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What we know about Toyota’s next-gen RAV4 so far

What to expect with the next-gen RAV

Toyota / Toyota

Since its debut in 1994, the Toyota RAV4 has been a perennial favorite among consumers who want something with a little more versatility than a traditional sedan but don’t want to go the full-blown SUV route. Initially dubbed as an acronym for “Recreational Activity Vehicle with 4-Wheel Drive,” Toyota has since changed that mantra to “Robust Accurate Vehicle with 4-Wheel Drive.” We’re not entirely sure what “accuracy” Toyota is referring to, but it has been able to target a core (and ever-expanding) audience, which has allowed the RAV4 to celebrate three decades of success this year. Now in its fifth generation, which began in 2018, it seems about time for the RAV4 to transition to another generation, which should be coming in the next year or two at the most. The following is what we know thus far about what to expect with the next-gen RAV.

What powertrain will the new RAV4 have?

Though in terms of size, the RAV4 more closely resembles the Corolla, its larger proportions and slightly heavier curb weight dictate that it will more than likely use the larger Camry’s powertrain lineup for propulsion. The 2025 Camry, which is now offered solely as a hybrid in North America, currently uses a naturally-aspirated 2.5-liter DOHC inline-4 cylinder engine with Variable Valve Timing-Intelligence by Electric motor (VVT-iE), which produces a net of 225 hp for front wheel drive models and 232 hp with available all-wheel drive. This sounds like the perfect starting point for the next-gen RAV4, as Toyota tends to use the same motors across its lineup with little change.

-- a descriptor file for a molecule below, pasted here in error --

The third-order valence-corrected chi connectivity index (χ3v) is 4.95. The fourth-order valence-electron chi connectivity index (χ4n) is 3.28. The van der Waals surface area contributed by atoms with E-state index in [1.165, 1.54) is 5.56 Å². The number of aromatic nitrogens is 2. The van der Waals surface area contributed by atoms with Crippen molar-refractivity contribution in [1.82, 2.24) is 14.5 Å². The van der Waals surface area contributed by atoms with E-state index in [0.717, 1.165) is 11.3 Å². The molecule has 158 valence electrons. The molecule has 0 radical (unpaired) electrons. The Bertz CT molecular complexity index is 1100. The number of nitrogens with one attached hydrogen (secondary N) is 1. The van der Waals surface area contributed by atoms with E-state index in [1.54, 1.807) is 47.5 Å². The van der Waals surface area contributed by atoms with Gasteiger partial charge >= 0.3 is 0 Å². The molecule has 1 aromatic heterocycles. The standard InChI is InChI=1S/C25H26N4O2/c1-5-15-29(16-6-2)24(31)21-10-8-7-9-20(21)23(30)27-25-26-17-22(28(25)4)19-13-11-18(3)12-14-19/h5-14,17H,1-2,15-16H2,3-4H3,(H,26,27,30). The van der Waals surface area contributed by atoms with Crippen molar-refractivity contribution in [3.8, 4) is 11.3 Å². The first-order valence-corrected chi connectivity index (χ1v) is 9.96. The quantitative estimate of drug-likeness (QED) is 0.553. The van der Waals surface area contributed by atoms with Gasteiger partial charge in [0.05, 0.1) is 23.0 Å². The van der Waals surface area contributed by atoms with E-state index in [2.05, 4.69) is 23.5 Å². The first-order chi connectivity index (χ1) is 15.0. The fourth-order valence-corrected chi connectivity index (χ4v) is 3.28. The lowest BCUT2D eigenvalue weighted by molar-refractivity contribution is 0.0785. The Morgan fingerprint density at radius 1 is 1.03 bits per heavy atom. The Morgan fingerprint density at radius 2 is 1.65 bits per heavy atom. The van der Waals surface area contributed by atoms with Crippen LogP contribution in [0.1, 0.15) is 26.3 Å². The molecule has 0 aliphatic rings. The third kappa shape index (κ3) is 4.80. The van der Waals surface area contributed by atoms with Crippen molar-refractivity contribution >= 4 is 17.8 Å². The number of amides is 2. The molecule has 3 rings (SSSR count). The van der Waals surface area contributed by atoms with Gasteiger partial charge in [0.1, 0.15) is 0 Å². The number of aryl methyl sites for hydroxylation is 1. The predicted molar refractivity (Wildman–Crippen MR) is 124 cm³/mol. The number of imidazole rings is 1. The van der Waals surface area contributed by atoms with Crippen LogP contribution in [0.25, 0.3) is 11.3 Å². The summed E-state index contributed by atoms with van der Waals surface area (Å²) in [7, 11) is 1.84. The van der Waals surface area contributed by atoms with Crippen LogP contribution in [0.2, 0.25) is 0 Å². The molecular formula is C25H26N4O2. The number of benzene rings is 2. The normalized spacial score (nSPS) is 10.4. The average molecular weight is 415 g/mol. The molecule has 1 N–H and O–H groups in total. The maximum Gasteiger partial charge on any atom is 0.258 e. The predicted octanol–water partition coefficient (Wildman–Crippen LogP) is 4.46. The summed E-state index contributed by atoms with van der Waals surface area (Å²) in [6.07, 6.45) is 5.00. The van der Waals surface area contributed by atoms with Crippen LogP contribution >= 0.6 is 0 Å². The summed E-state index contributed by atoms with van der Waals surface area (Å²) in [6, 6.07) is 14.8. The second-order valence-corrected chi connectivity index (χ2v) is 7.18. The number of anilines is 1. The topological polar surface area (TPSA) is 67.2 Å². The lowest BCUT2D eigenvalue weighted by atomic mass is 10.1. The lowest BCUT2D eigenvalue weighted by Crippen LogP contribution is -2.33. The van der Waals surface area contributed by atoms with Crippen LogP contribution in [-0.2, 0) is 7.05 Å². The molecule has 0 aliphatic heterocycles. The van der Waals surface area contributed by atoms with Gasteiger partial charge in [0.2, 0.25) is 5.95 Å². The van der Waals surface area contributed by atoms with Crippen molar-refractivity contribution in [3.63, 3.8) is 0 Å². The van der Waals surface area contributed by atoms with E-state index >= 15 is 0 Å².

The current RAV4 Prime hybrid also uses a 2.5-liter I-4, which adds a plug-in variant to the lineup. With its 355.2V lithium-ion battery and 6.6kW onboard charger, the PHEV manages to net an impressive 302 combined net horsepower and post 94 MPG-e. We can expect the next version of the RAV4 Prime to beat both of those numbers.

Will there be an RAV4 EV?

Probably not. Unlike many manufacturers caught up in the electric revolution, Toyota’s CEO recently made a polarizing (no pun intended) statement regarding EVs. To paraphrase, he said that EVs will only ever attain about a 30-percent market share but believes that hybrids will be the biggest sellers for the foreseeable future due to the difficulties associated with establishing EV infrastructure, amongst other things. With this ideology coming from the top, combined with the fact that Toyota has one fully electric vehicle in their current lineup, it does not bode well for anyone expecting a full RAV4 EV anytime soon.

What interior upgrades will the next RAV4 get?

Again borrowing from its sibling, the Toyota Camry, the next RAV4 will more than likely get the same 12.3-inch touchscreen, 12.3-inch fully digital gauge cluster with selectable display screens, 10-inch color head-up display, and 9-speaker JBL Premium Audio system featuring a sub and amp as optional equipment, given that the current RAV4’s design began in 2019.

How much will the next RAV4 cost?

The current 2024 RAV4 checks in with a base MSRP of #30,025 and goes all the way up to $39,645 for the top TRD Off-Road trim. The current RAV4 Prime hybrid begins pricing at $33,075 and tops out at a relatively expensive $48,910 for the Prime XSE with all the bells and whistles. Given that the next generation of RAV4 will more than likely be a 2026 or possibly a 2027 model, we can expect that base price to climb up to at least the $35,000 mark, especially if the RAV4 goes hybrid-only. As far as a top-end price, given the current state of inflation, it won’t be surprising to see the first $50,000 RAV4 on showroom floors.

When will the next RAV4 arrive?

Since 2023 marks the RAV4 as the best-selling SUV (RAV isn’t an actual class), for the seventh consecutive year, whatever Toyota is doing seems to be working, so there is no real pressure to change things up quickly. That being said, the typical RAV4 generation has a lifespan of 5-7 years, so we’re about due for a new RAV regardless of sales. Expect the sixth generation to show up more than likely as a 2026 or 2027 model.

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Lou Ruggieri
A lifelong lover of cars, Lou contributes to Motor Trend, Hot Cars, Auto & Truck Connection, and the PowerAutoMedia Group.
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